Arralis announced a contract with the European Space Agency (ESA) for the company’s new Leonis Ka-Band chipset, which will enable massive data rate communications speeds for commercial and science missions. This first phase Ka-Band transceiver chipset contract is worth €650,000, which is awarded under ESA’s ARTES Competitiveness & Growth programme.
Claimed to be the first of its kind the Ka-Band chipset comprises all of the circuits required to build a Ka-Band satellite and ground front-end that will connect easily with high power amplifiers and antennas. Ka-Band is considered the next big thing for satellite technology with its smaller antennas and ground terminals, as well as dramatically lowered costs.
Ka-Band antennas are 400% smaller than their Ku-Band rivals, which opens up the consumer and connected vehicle markets to high data rate and low latency satellite communications. Companies such as Facebook, Inmarsat and SpaceX have recently announced their plans to use Ka-Band to provide broadband services around the globe with the initial SpaceX deployment consisting of an unprecedented 4,425 satellites with Ka-Band payloads.
Michael Harverson from ESA said, “Arralis are developing technologies that are in demand by the global space industry and which form the foundations of European Satellite Communications programmes now and in the future”.
The Leonis chipset was developed to meet the needs of the growing demand for low cost Ka-Band satellite equipment that is simple to interface with current digital internet hardware. Applications include 5G communications, airborne high speed Wi-Fi, low earth orbit mega constellation communications, drone constellations and SAT-Drone-Ground data networks, satellite to automotive connectivity, connected vehicles, last mile and remote internet solutions, and IoT and M2M communications.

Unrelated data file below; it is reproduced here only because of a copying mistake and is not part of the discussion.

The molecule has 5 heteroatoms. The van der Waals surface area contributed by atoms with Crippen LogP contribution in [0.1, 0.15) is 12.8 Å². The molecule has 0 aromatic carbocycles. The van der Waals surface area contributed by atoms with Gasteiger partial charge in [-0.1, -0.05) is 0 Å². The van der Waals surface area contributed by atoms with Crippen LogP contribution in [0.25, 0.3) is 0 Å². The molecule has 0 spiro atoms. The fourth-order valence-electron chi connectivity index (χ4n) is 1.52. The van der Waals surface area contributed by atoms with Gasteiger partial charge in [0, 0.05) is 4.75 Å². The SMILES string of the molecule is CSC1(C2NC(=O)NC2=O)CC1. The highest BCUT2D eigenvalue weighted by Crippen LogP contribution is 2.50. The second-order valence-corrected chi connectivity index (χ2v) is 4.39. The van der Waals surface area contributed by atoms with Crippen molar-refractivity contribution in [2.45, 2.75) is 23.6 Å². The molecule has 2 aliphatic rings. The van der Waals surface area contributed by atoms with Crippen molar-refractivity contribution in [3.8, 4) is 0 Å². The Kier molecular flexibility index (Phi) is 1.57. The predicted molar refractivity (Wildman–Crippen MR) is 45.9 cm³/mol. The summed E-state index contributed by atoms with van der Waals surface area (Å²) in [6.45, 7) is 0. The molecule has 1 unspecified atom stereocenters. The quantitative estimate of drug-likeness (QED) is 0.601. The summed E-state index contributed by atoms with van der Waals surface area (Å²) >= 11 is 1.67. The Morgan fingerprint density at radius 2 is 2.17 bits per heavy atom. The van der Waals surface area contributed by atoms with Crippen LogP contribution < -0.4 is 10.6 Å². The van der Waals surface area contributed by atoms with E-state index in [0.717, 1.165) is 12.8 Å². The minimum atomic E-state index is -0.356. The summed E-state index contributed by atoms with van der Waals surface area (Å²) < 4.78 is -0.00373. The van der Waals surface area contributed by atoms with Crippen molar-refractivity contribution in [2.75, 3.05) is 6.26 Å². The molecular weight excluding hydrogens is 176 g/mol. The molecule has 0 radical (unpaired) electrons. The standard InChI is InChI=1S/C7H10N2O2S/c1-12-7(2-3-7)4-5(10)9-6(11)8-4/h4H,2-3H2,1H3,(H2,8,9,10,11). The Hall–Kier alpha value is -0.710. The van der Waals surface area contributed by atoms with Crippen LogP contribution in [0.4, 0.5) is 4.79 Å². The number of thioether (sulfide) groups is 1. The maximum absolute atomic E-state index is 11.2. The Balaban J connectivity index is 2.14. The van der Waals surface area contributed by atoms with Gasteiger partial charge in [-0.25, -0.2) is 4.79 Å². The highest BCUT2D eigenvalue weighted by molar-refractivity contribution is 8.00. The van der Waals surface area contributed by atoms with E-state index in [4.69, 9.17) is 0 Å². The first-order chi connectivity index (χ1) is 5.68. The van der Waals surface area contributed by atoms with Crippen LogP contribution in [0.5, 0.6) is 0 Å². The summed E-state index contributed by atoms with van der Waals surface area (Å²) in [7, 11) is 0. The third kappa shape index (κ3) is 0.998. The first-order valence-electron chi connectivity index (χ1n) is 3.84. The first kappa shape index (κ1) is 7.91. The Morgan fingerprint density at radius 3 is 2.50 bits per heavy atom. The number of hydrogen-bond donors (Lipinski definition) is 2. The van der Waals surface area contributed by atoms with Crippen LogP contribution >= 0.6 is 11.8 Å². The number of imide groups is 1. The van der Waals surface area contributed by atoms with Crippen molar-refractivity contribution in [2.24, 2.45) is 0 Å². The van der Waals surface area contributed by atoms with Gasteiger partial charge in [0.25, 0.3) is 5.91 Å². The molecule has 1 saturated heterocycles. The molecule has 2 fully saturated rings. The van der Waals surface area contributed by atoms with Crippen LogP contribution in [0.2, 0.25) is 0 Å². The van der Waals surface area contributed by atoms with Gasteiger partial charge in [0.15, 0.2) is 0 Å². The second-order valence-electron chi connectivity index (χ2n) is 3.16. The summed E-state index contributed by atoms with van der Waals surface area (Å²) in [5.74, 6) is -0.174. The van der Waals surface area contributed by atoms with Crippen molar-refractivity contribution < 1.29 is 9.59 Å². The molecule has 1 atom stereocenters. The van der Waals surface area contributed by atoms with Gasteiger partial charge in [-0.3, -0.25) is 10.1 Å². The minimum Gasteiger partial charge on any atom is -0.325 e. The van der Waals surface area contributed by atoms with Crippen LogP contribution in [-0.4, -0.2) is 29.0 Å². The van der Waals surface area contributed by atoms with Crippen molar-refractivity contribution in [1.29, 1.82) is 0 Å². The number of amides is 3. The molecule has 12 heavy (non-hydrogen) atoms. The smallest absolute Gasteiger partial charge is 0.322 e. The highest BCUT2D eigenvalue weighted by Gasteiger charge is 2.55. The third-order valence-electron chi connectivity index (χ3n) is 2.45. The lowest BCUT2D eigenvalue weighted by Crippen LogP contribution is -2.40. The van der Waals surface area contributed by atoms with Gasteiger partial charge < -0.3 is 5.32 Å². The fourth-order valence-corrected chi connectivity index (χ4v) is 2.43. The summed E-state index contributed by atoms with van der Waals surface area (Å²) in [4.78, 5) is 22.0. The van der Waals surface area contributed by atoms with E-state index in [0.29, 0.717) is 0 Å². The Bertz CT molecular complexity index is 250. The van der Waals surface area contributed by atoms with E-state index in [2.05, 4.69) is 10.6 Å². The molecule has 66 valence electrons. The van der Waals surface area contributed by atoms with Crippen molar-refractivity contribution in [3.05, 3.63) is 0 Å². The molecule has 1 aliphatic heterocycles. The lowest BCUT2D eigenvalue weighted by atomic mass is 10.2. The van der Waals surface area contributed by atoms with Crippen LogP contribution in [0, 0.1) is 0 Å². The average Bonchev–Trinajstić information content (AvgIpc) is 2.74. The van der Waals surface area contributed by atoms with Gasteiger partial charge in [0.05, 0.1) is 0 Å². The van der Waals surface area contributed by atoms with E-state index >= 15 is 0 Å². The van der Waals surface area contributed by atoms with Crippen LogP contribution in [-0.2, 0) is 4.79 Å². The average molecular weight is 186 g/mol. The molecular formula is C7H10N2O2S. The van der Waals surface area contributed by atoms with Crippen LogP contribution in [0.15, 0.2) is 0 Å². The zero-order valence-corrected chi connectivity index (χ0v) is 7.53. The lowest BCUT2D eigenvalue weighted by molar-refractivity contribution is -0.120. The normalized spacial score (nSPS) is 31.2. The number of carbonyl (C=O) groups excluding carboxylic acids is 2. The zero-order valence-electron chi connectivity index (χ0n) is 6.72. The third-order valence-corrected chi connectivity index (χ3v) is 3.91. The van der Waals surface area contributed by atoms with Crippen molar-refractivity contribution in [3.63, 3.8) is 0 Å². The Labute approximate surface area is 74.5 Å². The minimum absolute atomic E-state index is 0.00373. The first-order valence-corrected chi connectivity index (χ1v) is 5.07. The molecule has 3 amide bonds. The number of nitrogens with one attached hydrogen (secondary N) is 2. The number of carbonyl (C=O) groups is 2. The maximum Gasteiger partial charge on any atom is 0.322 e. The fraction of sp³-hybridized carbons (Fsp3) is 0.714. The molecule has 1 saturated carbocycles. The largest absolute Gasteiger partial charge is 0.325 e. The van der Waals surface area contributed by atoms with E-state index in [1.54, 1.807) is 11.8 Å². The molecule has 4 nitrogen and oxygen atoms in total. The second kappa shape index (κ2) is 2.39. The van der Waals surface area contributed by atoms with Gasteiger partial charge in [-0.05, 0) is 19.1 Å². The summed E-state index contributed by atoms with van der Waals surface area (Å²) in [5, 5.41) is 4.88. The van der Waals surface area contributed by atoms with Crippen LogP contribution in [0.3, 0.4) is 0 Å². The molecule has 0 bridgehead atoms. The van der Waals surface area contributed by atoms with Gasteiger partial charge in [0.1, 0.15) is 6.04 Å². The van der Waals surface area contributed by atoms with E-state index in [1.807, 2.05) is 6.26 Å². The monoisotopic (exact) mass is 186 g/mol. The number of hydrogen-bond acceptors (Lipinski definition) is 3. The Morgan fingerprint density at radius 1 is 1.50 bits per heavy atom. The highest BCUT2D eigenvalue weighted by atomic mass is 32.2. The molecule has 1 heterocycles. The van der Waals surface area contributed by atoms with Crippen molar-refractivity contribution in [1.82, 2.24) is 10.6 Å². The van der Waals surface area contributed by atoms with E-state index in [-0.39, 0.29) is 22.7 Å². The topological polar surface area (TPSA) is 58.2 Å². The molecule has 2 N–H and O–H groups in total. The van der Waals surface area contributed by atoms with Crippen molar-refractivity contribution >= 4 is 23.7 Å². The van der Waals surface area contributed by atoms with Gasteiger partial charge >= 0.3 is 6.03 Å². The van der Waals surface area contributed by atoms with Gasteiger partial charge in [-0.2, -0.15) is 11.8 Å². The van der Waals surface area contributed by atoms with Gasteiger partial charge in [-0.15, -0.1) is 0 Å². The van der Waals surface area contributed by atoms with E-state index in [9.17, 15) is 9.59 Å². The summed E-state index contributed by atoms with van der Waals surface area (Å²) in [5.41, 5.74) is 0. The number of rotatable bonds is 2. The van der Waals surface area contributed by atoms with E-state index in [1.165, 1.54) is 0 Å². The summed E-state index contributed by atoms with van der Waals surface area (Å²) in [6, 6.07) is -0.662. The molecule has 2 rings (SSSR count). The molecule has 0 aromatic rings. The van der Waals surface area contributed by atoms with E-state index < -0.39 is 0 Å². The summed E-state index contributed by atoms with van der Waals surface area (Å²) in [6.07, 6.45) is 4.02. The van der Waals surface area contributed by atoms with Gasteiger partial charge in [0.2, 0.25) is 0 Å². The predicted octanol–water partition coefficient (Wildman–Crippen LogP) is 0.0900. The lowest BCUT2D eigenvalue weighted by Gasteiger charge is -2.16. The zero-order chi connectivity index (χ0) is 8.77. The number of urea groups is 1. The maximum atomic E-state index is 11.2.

Speaking at the announcement at the 2017 Paris Airshow, Barry Lunn, CEO of Arralis said, “We are delighted to continue to deliver the world’s leading satellite communication products to the global industry. This chipset represents ‘new space’ making space technology deliver real benefits back on earth by providing high speed internet for all. ESA have led the charge on this and, along with our commercial early adopters, will be able to ensure that the benefits of our unique technology are reaped by the wider European and Canadian space industry”.
The full transmit and receive band coverage (17 to 21 GHz and 27 to 31 GHz) allows for both ground to space and space to ground applications and employs image cancelling IQ mixers that can be directly interfaced with modulators and demodulators. Both bands have a 21 dBm output power amplifier, an ultra-low noise amplifier, up and down converter mixers and a high output VCO to serve as the local oscillator. In addition, this set is available as a core chip, packaged in a QFN format that will allow a complete RF transceiver to be built with just three chips. An evaluation board is also available to enable developers to quickly experiment and prove designs before committing to production. The devices are all fabricated on a low noise, space-qualified gallium arsenide process to ensure a wide temperature range and long term reliability. The chipset is designed as a one-stop communication solution; from satellite hardware to airborne through to ground.